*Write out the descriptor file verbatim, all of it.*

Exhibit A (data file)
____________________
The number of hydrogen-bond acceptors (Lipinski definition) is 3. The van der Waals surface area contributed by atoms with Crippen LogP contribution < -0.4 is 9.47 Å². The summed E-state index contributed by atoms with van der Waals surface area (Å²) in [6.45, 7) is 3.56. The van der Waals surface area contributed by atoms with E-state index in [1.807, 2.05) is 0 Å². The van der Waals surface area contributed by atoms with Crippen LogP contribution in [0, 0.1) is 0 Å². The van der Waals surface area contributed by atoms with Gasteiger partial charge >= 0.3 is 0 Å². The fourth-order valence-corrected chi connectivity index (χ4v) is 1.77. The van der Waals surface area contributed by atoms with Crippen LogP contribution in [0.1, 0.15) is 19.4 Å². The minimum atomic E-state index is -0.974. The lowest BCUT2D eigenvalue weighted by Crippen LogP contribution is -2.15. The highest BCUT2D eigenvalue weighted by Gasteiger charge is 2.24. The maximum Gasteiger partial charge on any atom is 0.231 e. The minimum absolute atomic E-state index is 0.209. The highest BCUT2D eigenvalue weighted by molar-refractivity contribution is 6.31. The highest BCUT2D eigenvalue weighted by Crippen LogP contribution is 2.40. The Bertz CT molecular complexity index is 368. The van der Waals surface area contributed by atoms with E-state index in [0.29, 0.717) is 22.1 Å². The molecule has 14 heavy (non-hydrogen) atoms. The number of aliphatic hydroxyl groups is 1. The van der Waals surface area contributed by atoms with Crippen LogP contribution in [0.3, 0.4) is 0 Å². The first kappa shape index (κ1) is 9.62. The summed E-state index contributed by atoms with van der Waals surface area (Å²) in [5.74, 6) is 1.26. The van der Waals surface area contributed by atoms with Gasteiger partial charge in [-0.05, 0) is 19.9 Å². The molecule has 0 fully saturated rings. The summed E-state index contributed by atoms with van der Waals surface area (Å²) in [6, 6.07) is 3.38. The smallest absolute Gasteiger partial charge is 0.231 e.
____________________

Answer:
The number of hydrogen-bond acceptors (Lipinski definition) is 3. The van der Waals surface area contributed by atoms with Crippen LogP contribution < -0.4 is 9.47 Å². The summed E-state index contributed by atoms with van der Waals surface area (Å²) in [6.45, 7) is 3.56. The van der Waals surface area contributed by atoms with E-state index in [1.807, 2.05) is 0 Å². The van der Waals surface area contributed by atoms with Crippen LogP contribution in [0, 0.1) is 0 Å². The van der Waals surface area contributed by atoms with Gasteiger partial charge >= 0.3 is 0 Å². The fourth-order valence-corrected chi connectivity index (χ4v) is 1.77. The van der Waals surface area contributed by atoms with Crippen LogP contribution in [0.1, 0.15) is 19.4 Å². The minimum atomic E-state index is -0.974. The lowest BCUT2D eigenvalue weighted by Crippen LogP contribution is -2.15. The highest BCUT2D eigenvalue weighted by Gasteiger charge is 2.24. The maximum Gasteiger partial charge on any atom is 0.231 e. The minimum absolute atomic E-state index is 0.209. The highest BCUT2D eigenvalue weighted by molar-refractivity contribution is 6.31. The highest BCUT2D eigenvalue weighted by Crippen LogP contribution is 2.40. The Bertz CT molecular complexity index is 368. The van der Waals surface area contributed by atoms with E-state index in [0.29, 0.717) is 22.1 Å². The molecule has 14 heavy (non-hydrogen) atoms. The number of aliphatic hydroxyl groups is 1. The van der Waals surface area contributed by atoms with Crippen LogP contribution in [0.3, 0.4) is 0 Å². The first kappa shape index (κ1) is 9.62. The summed E-state index contributed by atoms with van der Waals surface area (Å²) in [5.74, 6) is 1.26. The van der Waals surface area contributed by atoms with Gasteiger partial charge in [-0.05, 0) is 19.9 Å². The molecule has 0 fully saturated rings. The summed E-state index contributed by atoms with van der Waals surface area (Å²) in [6, 6.07) is 3.38. The smallest absolute Gasteiger partial charge is 0.231 e.